Academic Publishing : 2a. Avoid predatory publishers

This guide will provide you with information, suggestions, and resources for preparing your written work for publication, including information on open access publishing.

Avoid predatory publishers

"Predatory open-access publishers are those that unprofessionally exploit the gold open-access model for their own profit. That is to say, they operate as scholarly vanity presses and publish articles in exchange for the author fee. They are characterized by various levels of deception and lack of transparency in their operations.  For example, some publishers may misrepresent their location, stating New York instead of Nigeria, or they may claim a stringent peer-review where none really exists". (Source: Jeffrey Beall, "On predatory publishers")

When you're evaluating a journal to determine if your article is a good fit for the publication, don't forget to spend some time evaluating the publisher to make sure that the goal of the publication is to share knowledge versus solely to make a profit. 

See below for some tips on how to assess publisher quality:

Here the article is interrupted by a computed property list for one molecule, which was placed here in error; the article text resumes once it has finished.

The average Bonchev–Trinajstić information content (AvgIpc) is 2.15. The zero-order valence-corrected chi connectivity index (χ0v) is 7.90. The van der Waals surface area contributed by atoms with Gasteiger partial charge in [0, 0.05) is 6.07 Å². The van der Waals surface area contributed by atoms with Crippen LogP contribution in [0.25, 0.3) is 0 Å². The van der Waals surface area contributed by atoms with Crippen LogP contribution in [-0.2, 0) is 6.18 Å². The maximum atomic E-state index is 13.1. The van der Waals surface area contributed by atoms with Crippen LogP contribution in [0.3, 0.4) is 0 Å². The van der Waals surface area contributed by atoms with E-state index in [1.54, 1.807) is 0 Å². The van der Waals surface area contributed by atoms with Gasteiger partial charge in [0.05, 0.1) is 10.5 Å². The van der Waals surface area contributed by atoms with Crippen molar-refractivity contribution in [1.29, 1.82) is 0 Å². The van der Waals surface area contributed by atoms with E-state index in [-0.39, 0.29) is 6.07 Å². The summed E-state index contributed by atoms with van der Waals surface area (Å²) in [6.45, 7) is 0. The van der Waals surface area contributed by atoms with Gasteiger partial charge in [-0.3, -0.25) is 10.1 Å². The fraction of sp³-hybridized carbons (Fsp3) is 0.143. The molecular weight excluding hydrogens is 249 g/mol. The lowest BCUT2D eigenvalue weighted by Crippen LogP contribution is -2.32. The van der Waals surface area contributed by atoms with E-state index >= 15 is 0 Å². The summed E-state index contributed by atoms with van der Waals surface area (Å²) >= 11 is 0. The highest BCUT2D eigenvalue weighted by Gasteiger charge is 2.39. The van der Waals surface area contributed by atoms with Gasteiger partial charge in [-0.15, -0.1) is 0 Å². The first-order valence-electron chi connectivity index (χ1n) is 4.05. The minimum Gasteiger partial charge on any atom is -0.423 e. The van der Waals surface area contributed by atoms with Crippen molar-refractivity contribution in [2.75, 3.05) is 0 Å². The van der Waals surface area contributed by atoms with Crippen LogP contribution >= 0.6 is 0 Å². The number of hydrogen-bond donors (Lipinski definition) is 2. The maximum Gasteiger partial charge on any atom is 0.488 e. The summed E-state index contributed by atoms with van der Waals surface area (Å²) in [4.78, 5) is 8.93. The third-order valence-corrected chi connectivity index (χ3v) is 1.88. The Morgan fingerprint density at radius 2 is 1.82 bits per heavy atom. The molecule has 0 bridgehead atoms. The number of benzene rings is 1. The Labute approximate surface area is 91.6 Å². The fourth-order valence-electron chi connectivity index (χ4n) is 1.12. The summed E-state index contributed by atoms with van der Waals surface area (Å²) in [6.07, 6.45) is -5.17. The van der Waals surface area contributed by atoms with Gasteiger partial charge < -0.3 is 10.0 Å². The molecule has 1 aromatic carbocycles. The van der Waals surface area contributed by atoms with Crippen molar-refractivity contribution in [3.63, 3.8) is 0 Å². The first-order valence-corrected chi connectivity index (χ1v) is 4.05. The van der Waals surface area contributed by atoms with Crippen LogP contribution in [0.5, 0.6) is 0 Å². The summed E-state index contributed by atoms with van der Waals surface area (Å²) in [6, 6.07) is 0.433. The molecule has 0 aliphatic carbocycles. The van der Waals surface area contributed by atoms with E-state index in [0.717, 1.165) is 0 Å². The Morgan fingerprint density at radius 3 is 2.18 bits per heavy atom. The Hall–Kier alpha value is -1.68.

Communications practices

  • Is their website competently designed and functional? If not, assume a scammer (caveat: many open journal systems sites are remarkably ugly, but still belong to reputable efforts).
  • Are they sending out mass emails asking for editors and submissions? Often a sign of a scammer (though, it must be said, a couple of legitimate OA publishers have done this, though they shouldn’t). Is the subject matter of the journal(s) advertised in the email appropriate to the recipient? If not, assume a scammer.
  • Are they sending out mass emails asking for links to their journal website? Usually this indicates a scammer.
  • Are they in the Directory of Open Access Journals (DOAJ)? If they are, it doesn’t automatically mean they’re legitimate; the DOAJ doesn’t check closely. If they’re not, it’s worrisome.
  • Does the publisher offer usage statistics or any other sort of metric, alternative or otherwise? 

The publisher is stable